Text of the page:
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Will Keith Kellogg
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    (April 7, 1860-October 6, 1951)
    Born in Battle Creek, Michigan
    Brother of Dr. John Harvey Kellogg
    With his brother, invented corn flakes
    Founded the Battle Creek Toasted Flake Company (1906), later known as the Kellogg Company
    Like his brother, he was a vegetarian and Seventh Day Adventist.
    He was eventually expelled from the Adventists for 'worldliness.'
    He was fired from John's sanitarium for adding sugar to corn flakes.
    He and John spent over a decade suing each other, eventually resulting in a ruling that only Will could market cereals under the Kellogg name.
    When John produced a cereal named Pep, Will discovered that Pep was already registered as a trademark and purchased the rights to the name just so he could force his brother to destroy thousands of already-printed cartons.
    He was grooming his grandson, John L. Kellogg, Jr., to take over the company until they had a falling out over the grandson's invention of a method of puffing corn grits to create a cereal similar to Rice Krispies.
    When the grandson started his own company to make the cereal, Will responded with a series of lawsuits.
    Depressed over the litigation, John L. Jr. committed suicide in his factory.
    An acquaintance told the family's biographer, 'The Kelloggs were the suing-est people.'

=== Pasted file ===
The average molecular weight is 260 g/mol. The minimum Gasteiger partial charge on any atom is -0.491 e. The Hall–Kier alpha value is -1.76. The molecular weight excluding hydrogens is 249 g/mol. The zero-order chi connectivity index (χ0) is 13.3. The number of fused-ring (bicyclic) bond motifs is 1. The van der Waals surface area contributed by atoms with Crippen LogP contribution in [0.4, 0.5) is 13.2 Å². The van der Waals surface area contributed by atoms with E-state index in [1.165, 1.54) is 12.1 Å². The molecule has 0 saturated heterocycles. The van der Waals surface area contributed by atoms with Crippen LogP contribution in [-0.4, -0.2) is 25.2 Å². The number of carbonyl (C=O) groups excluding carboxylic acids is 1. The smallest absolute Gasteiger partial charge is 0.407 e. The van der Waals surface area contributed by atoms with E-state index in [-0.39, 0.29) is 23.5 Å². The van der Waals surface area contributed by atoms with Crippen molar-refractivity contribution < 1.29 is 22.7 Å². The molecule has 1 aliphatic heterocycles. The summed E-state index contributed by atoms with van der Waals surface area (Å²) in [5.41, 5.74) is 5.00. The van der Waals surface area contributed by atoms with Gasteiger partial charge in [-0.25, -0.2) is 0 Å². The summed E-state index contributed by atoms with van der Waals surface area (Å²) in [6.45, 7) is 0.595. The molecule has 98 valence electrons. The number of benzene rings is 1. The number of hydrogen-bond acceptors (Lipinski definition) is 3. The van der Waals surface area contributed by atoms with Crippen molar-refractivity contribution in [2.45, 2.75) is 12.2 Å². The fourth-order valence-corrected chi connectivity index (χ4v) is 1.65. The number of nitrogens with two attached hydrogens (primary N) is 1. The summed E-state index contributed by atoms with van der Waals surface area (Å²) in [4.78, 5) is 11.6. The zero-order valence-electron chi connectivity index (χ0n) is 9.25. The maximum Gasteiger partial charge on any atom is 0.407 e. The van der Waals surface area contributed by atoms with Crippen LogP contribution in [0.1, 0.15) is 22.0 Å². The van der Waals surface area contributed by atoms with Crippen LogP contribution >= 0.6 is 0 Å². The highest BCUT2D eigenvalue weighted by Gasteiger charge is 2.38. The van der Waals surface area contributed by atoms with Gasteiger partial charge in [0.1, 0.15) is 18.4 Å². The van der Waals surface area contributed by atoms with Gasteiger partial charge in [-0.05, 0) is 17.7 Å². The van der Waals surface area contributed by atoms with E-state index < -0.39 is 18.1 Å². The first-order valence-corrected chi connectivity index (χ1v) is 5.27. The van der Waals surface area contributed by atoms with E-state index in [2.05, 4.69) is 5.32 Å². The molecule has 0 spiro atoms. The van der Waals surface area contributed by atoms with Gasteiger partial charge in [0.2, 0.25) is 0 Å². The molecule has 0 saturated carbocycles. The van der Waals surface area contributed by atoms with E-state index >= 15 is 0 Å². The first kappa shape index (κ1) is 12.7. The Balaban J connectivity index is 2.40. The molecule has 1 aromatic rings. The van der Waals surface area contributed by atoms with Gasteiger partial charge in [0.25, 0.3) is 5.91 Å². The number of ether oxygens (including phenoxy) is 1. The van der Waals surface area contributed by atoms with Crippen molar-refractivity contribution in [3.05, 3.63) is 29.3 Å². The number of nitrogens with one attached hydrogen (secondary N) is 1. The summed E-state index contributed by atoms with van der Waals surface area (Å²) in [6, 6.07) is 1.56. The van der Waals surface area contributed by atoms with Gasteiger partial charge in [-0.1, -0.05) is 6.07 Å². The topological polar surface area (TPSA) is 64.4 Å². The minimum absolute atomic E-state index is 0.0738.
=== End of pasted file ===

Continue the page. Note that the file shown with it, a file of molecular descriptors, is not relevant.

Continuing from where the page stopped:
He initially was an employee at his brother's sanitarium where he handled all non-medical matters, ranging from bookkeeping to capturing escaped patients.
    Unlike his brother, he was interested in cereal as a means of making money, not stopping masturbation.
    After Will's initial success, John jumped on the bandwagon by marketing his own Kellogg's cereals in nearly identical packaging.
    After the 1929 stock market crash, he told the board of directors, 'Double our advertising budget.' The company continued to grow during the depression, largely because a bowl of cereal was cheaper than ham and eggs.
    He donated $66 million (equivalent to $1 billion in 2012) to establish the Kellogg Foundation and told the staff to 'use the money as you please, so long as it promotes the health, happiness, and well-being of children.'
    He went blind from glaucoma during the last decade of his life.
    His guide dog was the son of Rin Tin Tin.

Credit: C. Fishel

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